Access Control List (ACL) configuration is not an easy task. There may be multiple policies required to manage the type of traffic allowed to enter or exit to the interface. Suppose we have a router with two interfaces. Both interfaces configured with IPv4 and IPv6. If we required ACLs for both IPv4 and IPv6, on both interfaces and in both directions (inbound and outbound), each interface required four ACLs, one ACL for IPv4, one ACL for IPv6, one ACL for inbound traffic and one ACL for outbound traffic.
These are a total of eight separate ACLs. ACLs do not have to be configured for both inbound and outbound directions. The number of ACLs and their direction applied to the interface generally depend on the requirements of the network. The general guidelines for using ACLs are the following:
- Use Access Control List (ACL) in routers positioned between an internal network and an external network, generally in a firewall router.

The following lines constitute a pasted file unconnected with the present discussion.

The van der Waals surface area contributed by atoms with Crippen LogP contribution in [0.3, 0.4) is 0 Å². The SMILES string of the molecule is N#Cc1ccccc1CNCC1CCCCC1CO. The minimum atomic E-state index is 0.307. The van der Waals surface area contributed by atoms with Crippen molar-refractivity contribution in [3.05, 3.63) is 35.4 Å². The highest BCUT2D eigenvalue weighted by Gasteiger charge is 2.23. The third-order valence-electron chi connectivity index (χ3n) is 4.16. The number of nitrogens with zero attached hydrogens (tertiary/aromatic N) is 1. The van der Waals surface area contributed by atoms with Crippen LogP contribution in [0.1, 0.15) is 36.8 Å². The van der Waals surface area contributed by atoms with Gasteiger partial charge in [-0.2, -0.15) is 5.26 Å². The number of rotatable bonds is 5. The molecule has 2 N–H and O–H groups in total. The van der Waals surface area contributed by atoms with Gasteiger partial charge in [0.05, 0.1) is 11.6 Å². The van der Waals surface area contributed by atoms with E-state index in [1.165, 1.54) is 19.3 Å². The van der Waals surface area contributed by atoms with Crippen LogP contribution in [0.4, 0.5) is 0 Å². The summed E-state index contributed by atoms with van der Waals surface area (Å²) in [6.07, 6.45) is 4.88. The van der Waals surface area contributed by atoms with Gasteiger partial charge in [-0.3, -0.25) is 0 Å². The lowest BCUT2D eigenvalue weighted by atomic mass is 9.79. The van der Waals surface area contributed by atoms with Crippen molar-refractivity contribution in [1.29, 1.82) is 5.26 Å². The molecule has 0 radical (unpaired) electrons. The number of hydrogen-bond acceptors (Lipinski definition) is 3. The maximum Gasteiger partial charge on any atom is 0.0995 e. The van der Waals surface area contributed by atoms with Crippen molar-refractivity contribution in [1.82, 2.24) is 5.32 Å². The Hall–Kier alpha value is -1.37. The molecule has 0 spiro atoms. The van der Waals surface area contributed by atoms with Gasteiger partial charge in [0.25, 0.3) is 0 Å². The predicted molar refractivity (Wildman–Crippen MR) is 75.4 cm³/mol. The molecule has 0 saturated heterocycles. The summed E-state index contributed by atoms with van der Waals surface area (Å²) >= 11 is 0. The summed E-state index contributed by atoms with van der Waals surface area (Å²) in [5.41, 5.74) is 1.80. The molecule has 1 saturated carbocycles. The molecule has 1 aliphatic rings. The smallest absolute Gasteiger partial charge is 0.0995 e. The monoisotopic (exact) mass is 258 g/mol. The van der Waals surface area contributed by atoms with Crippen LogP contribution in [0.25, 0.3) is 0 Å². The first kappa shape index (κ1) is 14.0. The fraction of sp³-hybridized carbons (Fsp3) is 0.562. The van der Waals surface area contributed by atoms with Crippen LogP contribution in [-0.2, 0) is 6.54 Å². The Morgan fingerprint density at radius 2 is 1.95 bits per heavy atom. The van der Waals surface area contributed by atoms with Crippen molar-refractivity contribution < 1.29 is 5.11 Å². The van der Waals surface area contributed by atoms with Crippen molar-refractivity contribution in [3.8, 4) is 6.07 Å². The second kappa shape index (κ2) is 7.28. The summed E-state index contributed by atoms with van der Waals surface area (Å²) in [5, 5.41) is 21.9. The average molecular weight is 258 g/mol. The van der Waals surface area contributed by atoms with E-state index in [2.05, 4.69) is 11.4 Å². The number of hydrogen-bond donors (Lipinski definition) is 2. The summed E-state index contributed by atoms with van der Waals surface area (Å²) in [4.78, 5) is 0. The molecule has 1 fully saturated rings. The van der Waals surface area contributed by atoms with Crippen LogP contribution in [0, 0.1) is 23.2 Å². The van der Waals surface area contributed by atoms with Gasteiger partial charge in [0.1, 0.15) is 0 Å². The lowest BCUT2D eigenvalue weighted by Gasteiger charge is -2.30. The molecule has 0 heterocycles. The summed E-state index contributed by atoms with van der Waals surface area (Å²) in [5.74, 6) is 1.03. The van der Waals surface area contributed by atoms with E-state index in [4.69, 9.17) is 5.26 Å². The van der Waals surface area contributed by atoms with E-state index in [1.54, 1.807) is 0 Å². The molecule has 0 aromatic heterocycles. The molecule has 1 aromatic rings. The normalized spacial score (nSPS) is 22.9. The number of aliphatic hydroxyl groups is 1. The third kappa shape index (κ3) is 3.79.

- Use Access Control List (ACL) on a router positioned between two parts of your network to control traffic entering or exiting a specific part.
- We can also configure the Access Control List (ACL) on border routers, positioned at the edges of the networks.
- Configure Access Control List (ACL) for all network protocol using on the border router interfaces.
The Three P’s
The three P’s are important in ACLs guidelines. We can configure one ACL Per protocol, Per direction, Per interface:
- One ACL per protocol – To control traffic flow on an interface an ACL must be defined for each protocol enabled on the interface, for example, IP, IPX, AppleTalk.
- One ACL per direction– ACLs can control traffic only in one direction at a time on an interface. So, two separate ACLs must configure to control inbound and outbound traffic.
- One ACL per interface– ACLs control traffic for an interface, for example, GigabitEthernet 0/0 or FastEthernet 0/1.